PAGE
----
Professor Savulescu: Could I just agree with Alastair and say that we clearly need to consider the vulnerable and I think John Harris would agree with that. I think the point that John is making with the precautionary principle, which I have heard him discuss in relation to the shift to preimplantation genetic diagnosis, is that simply citing the possibility of some harm in the future is not a sufficient ground for interfering in liberty. So simply citing that we need to be cautionary because there is a risk is not a sufficient ground. I think here John and I part company, although I agree with the general presumption in favour of liberty. John, for example, has supported preimplantation genetic diagnosis for sex selection because he says the risk is so small of genetic diagnosis to the embryo that we should not interfere with liberty. I believe that we should consider the vulnerable and consider the children by balancing the risks and benefits. He is right that the precautionary principle is wrong, but what we have to do is simply evaluate the risks and the benefits. So in the case of sex selection the benefits to the embryo or the future child of preimplantation genetic diagnosis are going to be pretty small, therefore we would not tolerate even small risks. It is a question of balancing the risks and benefits to the future child and making a responsible estimate of those that I think is critical in evaluating whether we perform procedures particularly in the area of reproduction.

  Q756  Mr Key: Who is this "we" you keep referring to? Is the "we" the medical profession, the public, the parents, the potential child or the Human Fertilisation and Embryology Authority?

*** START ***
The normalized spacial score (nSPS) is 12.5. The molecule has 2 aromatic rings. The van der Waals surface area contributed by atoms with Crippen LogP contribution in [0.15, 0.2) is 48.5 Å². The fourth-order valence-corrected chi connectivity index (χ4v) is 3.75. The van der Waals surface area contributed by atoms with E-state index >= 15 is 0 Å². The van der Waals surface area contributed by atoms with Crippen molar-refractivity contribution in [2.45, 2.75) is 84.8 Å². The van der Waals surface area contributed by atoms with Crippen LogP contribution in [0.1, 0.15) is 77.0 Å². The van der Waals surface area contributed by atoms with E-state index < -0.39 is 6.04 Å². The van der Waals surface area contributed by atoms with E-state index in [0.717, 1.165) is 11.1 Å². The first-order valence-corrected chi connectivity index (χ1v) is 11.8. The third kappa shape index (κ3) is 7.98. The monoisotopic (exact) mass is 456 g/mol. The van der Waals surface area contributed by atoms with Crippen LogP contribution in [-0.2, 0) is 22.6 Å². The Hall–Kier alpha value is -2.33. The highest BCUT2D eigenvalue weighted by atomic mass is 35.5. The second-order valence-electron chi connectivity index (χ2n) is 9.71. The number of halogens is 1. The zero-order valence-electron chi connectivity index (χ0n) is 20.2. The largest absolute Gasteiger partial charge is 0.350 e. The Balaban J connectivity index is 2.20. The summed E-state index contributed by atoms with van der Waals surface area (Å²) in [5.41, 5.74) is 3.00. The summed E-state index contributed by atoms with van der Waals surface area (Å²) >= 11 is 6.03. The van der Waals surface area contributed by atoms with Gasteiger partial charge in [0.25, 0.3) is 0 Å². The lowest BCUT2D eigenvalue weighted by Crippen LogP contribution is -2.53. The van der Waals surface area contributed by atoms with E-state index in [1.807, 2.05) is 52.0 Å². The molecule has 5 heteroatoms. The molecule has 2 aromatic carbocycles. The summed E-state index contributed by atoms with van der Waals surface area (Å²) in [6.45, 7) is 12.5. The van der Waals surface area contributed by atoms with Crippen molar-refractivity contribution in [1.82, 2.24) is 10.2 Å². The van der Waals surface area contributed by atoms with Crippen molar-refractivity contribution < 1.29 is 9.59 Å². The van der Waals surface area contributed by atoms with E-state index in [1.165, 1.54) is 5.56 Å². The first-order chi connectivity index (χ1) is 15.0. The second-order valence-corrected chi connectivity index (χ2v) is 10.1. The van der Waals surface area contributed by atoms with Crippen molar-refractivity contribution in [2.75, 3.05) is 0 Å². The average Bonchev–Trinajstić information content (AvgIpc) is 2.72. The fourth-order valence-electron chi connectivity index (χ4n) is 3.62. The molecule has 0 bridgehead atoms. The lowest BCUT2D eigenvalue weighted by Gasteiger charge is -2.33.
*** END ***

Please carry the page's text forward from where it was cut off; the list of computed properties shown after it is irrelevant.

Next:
Professor Savulescu: It is the Human Fertilisation and Embryology Authority in deciding whether to licence the particular use of reproductive technology. That is where the current power lies in terms of reproductive technology. John is arguing that that power should shift more to couples unless there is evidence of harm. The responsibility of the authorities in licensing terms should be one of assessing whether the risks and benefits are balanced or not balanced and not in simply interfering on the basis of the disapproval of a group of people in society.

  Professor Gill: I think both Alastair and Julian have missed one point which is in Alastair's original paper, which is to make a distinction between actions which are out there in society at large and actions that the medical profession are being asked to undertake and which involve medical interventions. I agree largely with the point that Julian has made, but there is a difference between, on the one hand, trying to please couples who want children—and, like everyone, I am a libertarian in that respect—and requiring the medical profession to intervene and not to be respecting their own autonomy and not to be respecting that they are being asked to do something for other people. It seems to me at that point there is a distinction we can make and should make if we have a proper regard to the medical profession.

  Q757  Dr Harris: Would you be happy for there to be 100 children born to child abusers as long as they are conceived naturally? You are not going to intervene with that. Why do the children born into child abusive families naturally deserve less care from us as regulators, if we are regulators, than the one for the people who need assistance?